On one level I think I'm sympathetic to Doug Johnson's "blogs : junk food :: books & journals : healthy food" analogy. I mean, I'm stuck a quarter of the way through a couple good nonfiction books, Anxious Parents: A History of Modern Childrearing In America and Off the Books: the Underground Economy of the Urban Poor, not to mention The Wealth of Networks, which is literally too thought provoking for me to read more than a couple pages at a time, or all four volumes of The Nature of Order, which will probably cause me to guiltily avert my gaze for decades.
However, the (nutritional) value of blogs varies by discipline. You can safely not read education blogs; they just aren't that good yet. And in my humble opinion, you can pretty safely not read anything being written today about educational technology.
On the other hand, if you're interested in web technologies, scripting languages, open source, XML, etc., you're well served reading blogs, and if you're not reading blogs, you're reading mailing lists, chatting on IRC, etc. You really don't need to read Communications of the ACM for this stuff. If you want to follow politics in the US, you should first and foremost be reading blogs; if you wanted to stay on top of the Libby trial, you needed to read Firedoglake.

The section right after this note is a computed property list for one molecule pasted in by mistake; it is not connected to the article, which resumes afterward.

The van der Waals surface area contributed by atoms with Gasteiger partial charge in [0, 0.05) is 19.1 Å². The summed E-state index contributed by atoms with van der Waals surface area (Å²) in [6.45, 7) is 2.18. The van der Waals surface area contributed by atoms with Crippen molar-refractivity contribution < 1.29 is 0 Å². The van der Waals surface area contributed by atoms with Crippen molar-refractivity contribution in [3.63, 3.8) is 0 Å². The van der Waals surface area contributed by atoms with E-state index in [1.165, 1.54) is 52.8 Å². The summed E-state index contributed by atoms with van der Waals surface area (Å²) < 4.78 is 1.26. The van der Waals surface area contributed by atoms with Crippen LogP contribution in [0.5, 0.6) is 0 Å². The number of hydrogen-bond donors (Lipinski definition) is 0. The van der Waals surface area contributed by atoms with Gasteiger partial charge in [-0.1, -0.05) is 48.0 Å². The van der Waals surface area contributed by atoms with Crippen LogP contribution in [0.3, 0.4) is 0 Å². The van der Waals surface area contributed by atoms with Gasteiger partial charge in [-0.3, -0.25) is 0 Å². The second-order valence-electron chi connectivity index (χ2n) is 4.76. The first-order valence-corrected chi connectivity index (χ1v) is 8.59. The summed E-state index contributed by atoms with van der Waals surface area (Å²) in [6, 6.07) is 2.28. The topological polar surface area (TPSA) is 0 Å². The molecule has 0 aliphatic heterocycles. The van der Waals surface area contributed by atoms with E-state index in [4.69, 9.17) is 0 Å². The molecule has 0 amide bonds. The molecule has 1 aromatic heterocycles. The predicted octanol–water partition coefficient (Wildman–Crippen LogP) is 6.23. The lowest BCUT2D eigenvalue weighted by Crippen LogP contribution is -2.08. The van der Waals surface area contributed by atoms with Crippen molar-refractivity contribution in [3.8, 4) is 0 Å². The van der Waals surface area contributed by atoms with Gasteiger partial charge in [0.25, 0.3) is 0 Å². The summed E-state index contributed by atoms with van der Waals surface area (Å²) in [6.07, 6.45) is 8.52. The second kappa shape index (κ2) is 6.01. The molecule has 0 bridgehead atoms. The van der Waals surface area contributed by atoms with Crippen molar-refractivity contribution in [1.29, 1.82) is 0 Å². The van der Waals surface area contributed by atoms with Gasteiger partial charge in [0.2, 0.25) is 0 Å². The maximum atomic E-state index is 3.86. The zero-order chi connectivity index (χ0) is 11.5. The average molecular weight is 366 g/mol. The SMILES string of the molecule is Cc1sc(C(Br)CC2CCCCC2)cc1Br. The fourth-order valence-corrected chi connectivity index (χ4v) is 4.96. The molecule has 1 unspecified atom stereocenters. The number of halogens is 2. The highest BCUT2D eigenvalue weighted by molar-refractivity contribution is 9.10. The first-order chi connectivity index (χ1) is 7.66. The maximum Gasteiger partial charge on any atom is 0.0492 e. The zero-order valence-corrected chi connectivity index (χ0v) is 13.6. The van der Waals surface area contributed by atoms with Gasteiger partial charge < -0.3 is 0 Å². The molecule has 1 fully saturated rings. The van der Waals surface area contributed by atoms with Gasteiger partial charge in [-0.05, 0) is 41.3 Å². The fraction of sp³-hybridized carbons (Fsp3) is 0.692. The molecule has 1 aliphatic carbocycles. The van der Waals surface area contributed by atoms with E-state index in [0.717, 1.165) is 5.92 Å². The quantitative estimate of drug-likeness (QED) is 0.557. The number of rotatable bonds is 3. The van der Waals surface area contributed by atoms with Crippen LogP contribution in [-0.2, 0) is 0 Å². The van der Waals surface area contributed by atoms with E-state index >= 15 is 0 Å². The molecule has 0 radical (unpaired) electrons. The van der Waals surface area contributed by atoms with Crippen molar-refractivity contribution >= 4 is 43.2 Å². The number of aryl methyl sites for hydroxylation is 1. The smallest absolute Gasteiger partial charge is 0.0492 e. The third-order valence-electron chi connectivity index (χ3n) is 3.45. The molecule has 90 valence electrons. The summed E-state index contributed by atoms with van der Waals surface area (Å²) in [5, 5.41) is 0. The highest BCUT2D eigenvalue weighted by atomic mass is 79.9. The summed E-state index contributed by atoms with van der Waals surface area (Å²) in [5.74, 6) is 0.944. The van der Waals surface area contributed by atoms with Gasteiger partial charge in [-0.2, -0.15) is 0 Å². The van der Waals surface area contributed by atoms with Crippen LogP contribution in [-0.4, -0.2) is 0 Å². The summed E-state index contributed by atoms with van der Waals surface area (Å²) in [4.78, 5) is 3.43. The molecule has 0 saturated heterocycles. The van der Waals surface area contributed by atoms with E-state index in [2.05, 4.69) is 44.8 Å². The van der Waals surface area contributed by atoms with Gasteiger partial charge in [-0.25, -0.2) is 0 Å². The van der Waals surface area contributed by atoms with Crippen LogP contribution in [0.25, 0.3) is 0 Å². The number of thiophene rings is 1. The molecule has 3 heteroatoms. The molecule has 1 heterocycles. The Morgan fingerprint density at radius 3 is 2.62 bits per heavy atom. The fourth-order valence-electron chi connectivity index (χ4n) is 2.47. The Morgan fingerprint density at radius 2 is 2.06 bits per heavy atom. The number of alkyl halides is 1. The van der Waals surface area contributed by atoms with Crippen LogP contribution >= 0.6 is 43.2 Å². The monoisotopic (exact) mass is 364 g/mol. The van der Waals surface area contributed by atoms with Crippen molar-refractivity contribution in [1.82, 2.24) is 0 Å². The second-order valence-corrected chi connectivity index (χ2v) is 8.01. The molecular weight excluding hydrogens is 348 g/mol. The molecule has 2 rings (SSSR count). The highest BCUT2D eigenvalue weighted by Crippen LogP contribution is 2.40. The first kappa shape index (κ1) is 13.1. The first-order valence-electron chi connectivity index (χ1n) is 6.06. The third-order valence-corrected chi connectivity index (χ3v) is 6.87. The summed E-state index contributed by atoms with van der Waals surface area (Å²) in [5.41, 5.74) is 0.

But what really freaks me out about his post is the list of more nutritious alternatives he comes up with. It is all this political/institutional marketing crap reports from ETS, the Department of Ed, Educause, Cisco. I guess if you want to grow up to be a lobbyist or a librarian that's what you should have for breakfast, but it is pretty grim fare from my point of view. Even worse, grim and trendy.
When I read posts like this it is like I can hear the clock ticking in the writer's head... "We've been doing blogs for like two years now. Time to stick a fork in 'em and move on to The Next Big Ed-Tech Thing."